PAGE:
Milgram’s atrocities, for example, Germans in WW2″ (Simple

Milgram’s Study

Aims
– The purpose of this experiment was to shed some light on the aspect of human
behaviour, and how people are influenced by being told what to do. Milgram
wanted to identify the factors in a situation that led people to obey and
inflict pain on another person. “Stanley
Milgram was interested in how easily ordinary people were influenced into
committing atrocities, for example, Germans in WW2” (Simple Psychology.
2007)

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Design
– This experiment took part in “The Yale Interaction Laboratory” where Stanley
Milgram was a professor at. The design was set out into two rooms, one room
where the learner (confederate Mr. Wallace) was located with the electrodes
attached, and in the other room was the teacher with the experimenter (actor- John Williams) who was dressed
in a grey lab coat. This is also where the generator shock was located.

Image
below gives an example.

 

(Psychology.Wiki
No Date)

 

Hypothesis – Milgram wanted to test his hypothesis, he said, “anyone will obey an order to harm and
inflict pain on an innocent person if that order seemed reasonable and
acceptable”. An example of this is how the Nazi’s obeyed Adolf Eichmann
during the WW2 when ordering the mass killings of the Jews (The Holocaust) in
1941–1945.

Participants –  There were 40
males between 20 and 50 who participated in this controlled observation and
each were paid $4.50. Their occupations were ranged from unskilled to
professionals, and they were from the New Haven area. They were told they were
taking part in a scientific research to improve memory.

The table below shows the number of participants that took
part in the experiment.

 

Occupations

20–29

30–39

40–49

% of Total
(occupations)

Workers, skilled and
unskilled

4

5

6

37.5

Sales, business and
white-collar

3

6

7

40.0

Professional

1

5

3

22.5

% of total (Age)

20

40

40

 

 

Procedure – Participants drew straws to determine their roles – learner
or teacher, although, this was fixed,
and the confederate (Mr. Wallace) was always going to be the learner. Milgram (1963)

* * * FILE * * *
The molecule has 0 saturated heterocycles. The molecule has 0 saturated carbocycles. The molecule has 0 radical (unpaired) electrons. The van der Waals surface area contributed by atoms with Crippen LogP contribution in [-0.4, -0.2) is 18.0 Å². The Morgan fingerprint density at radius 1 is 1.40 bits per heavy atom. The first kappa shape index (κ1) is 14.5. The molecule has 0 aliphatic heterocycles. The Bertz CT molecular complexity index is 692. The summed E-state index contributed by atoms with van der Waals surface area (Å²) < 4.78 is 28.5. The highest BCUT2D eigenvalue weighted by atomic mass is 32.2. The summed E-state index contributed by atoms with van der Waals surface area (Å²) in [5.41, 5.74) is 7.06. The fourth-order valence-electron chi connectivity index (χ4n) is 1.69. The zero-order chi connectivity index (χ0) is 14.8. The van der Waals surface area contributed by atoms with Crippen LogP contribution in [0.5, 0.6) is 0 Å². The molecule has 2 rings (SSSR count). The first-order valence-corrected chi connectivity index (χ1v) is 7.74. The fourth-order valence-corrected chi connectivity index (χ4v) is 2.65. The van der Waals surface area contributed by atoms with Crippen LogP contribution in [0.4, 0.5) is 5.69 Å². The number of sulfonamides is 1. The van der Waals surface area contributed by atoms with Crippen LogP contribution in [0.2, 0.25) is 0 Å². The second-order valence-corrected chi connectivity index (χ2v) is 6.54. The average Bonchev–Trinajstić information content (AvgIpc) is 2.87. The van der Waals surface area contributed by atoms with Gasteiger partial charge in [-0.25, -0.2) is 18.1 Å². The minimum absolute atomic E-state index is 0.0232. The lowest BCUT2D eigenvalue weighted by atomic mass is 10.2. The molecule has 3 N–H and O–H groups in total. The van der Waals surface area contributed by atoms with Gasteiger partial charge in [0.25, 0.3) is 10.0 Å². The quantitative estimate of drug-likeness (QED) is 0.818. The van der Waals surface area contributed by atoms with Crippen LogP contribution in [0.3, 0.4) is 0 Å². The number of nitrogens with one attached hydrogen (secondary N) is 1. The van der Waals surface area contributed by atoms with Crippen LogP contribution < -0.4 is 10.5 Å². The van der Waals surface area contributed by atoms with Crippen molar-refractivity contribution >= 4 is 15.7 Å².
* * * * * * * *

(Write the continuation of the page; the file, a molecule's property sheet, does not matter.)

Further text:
created a “phoney shock generator” which was ranged from 15 volts (a light
shock) to 450 (a lethal shock), and each time the learner made a mistake (on
purpose), the teacher was to increase the voltage. If they hesitated, they were
prodded and prompted by the experimenter (John Williams) to increase the voltage with commands such as “please continue” or “the experiment
requires you to continue”.

As seen below – Milgram and the phoney
generator box, and electrodes equipment being attached to the confederate (Mr.
Wallace).

(Afflictor. 2015)                                 (Utah People Post. 2016)

Explanation
of the results – Most
of the participants disagreed verbally throughout the study, they also felt
stressed and wanted to stop the procedure and even showed signs of anxiety, however,
they obeyed and 65 per cent of the participants continued the procedure to the
maximum of 450 volts, and the entire participants went to at least 300 volts. It
was a surprise to Milgram as he thought only a small number (3%) participants
would continue to 450 volts. This study also shows that the majority of people
are most likely to obey when given authority. 

 

The
image below shows the percent of participant who obeyed the experimenter.

(psyc150alle. No Date)

 

 

 

 

 

 

 

Scientific Method

 

Zimbardo’s
Study

Aims –
The main reason for this prison
experiment was to investigate how rapidly people obeyed orders. Zimbardo (1973)
wanted to find out whether the brutality reported among guards in American
prisons was due to the sadistic personalities of the guards or had it more to
do with the prison environment. The purpose was to understand the development
of norms and the effects of roles, labels, and social expectations in a
simulated prison environment. (Stanford Prison Experiment. No Date)

Design
– The Stanley prison experiment was a set out as a “mock prison” filled with
wooden boards and cages

(Time
Toast. No Date)

Hypothesis –

Participants – The research
team placed newspaper advertisements in the Palo Alto Times and The Stanford
Daily offering $15 per day to male college students for a study on the
psychology of imprisonment. More than 70 applicants answered the ad and were given diagnostic
interviews and personality tests to eliminate candidates with psychological
problems, medical disabilities, or a history of crime or drug abuse. 24
students (chosen from 75
volunteers) took part in this experiment.

(Prison Exp. No Date)

 

Procedure – Zimbardo and his team
randomly assigned the roles of these 24 students
by a flick of the coin.

 

 

 

 

 

 

 

 

 

 

 

 

 

 

 

 

 

 

 

Further study to
investigate Obedience to Authority

 

Aims

 

 

 

 

 

 

 

 

 

 

 

 

 

 

 

 

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